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ANTI-TERRORIST TECHNOLOGY RESEARCH
NEEDS PRESIDENTIAL SUPPORT MOST,
LEMELSON-MIT INVENTION INDEX SURVEY FINDS

Medical Inventions Expected To Have
Greatest Impact Over Next 25 Years

Cambridge, MA, October 1, 2004 — An election-year supplement to the annual Lemelson-MIT Invention Index study, which gauges Americans’ attitudes toward invention, found:

  • One-third of American adults and teens vote anti-terrorist research as most in need of the next president’s support.
  • One-third of adults and 20 percent of teens believe inventing alternative energy sources should also be a high priority.
  • Nearly half of adults and teens believe medical inventions will most significantly impact their lives over the next 25 years, while more than 20 percent said energy and environment inventions would affect their lives.

Q: On which area of research would you most like whoever is voted president to focus his support in the next four years?

Adults Teens (12-17)
Anti-terrorist technology 33 perecent 23 percent
Alternative energy sources 32.5 percent 23 percent
Stem cells 12 percent 4 percent
Water purification 11 percent 20 percent
Space exploration 2.5 percent 15 percent
Don't know / refused 8 percent 5 percent

Q: Which one of the following types of inventions will most affect Americans’ lives over the next 25 years?

Adults Teens (12-17)
Medical 54 percent 22 percent
Energy and environment 23 percent 22 percent
Transportation 9 percent 18 percent
Communications 9 percent 8 percent
Time-saving or convenience products 3 percent 3 percent
Don't know / refused 2 percent 1 percent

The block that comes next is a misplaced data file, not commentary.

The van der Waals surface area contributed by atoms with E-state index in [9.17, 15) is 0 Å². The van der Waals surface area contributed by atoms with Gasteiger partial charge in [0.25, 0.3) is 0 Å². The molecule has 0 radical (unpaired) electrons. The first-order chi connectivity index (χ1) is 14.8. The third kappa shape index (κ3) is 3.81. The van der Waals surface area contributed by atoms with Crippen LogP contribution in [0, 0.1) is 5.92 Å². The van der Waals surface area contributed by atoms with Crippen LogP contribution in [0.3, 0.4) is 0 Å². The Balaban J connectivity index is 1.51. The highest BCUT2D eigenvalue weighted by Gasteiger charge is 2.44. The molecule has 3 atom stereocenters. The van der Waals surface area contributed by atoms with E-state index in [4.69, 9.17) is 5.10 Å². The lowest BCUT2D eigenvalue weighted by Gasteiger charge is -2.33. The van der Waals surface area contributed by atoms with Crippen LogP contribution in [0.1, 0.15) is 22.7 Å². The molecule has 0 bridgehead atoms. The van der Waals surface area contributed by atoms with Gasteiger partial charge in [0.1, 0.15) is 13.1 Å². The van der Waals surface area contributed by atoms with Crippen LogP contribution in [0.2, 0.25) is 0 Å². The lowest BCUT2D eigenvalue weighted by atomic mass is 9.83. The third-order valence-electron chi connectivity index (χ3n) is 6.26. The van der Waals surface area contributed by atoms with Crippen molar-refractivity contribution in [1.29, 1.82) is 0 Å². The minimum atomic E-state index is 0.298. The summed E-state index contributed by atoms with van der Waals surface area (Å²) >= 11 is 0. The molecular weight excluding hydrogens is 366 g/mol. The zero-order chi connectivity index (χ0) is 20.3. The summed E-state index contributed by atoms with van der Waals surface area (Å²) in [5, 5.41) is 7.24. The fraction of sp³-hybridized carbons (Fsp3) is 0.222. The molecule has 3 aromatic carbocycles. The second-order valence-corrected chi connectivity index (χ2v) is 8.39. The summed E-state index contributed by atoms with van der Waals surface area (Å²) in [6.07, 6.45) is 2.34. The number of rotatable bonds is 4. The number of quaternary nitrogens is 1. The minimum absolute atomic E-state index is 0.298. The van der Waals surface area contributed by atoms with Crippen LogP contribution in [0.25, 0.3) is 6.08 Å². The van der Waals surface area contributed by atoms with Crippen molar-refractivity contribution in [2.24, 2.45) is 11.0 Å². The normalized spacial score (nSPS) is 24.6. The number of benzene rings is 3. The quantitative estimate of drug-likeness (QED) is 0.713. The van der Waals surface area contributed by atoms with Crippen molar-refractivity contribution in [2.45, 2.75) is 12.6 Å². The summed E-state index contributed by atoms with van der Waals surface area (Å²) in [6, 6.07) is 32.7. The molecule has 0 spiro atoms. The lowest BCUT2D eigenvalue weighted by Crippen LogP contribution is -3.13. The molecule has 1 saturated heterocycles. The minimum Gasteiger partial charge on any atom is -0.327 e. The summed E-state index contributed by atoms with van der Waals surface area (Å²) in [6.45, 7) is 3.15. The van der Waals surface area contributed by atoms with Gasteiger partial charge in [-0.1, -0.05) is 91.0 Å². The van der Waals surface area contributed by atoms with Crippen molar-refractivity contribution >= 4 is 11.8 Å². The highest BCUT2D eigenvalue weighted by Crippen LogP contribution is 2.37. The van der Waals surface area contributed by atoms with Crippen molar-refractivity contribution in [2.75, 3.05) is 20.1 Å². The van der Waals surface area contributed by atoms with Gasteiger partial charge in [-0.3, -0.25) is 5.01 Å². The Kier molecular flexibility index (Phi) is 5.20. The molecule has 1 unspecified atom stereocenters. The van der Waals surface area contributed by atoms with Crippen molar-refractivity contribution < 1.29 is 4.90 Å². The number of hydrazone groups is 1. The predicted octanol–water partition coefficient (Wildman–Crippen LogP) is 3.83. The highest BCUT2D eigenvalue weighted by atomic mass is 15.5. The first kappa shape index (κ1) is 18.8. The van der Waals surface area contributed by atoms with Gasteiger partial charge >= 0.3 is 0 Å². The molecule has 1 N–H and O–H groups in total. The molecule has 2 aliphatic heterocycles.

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MERTON FLEMINGS, LEMELSON-MIT PROGRAM DIRECTOR:
“Technology is an important tool that can potentially make us safer from terror. We’re not surprised, in post-9/11 America, that nearly a third of teens and adults feel research into this area should be a high priority for the next president. Adults and teens also clearly understand that our longer term security depends on developing sustainable ways to produce energy and to ensure adequate clean water for all.”

ABOUT THE LEMELSON-MIT PROGRAM
The Lemelson-MIT Program provides the resources and inspiration to make invention and innovation more accessible to today’s youth. It accomplishes this mission through outreach activities and annual awards, including the $500,000 Lemelson-MIT Prize, the largest single award in the United States for invention.

Jerome H. Lemelson, one of the world’s most prolific inventors, and his wife, Dorothy founded the Lemelson-MIT Program at the Massachusetts Institute of Technology in 1994. It is funded by The Lemelson Foundation, a private philanthropy committed to honoring the contributions of inventors, innovators and entrepreneurs and to inspiring ingenuity in others. More information is online at http://web.mit.edu/invent.

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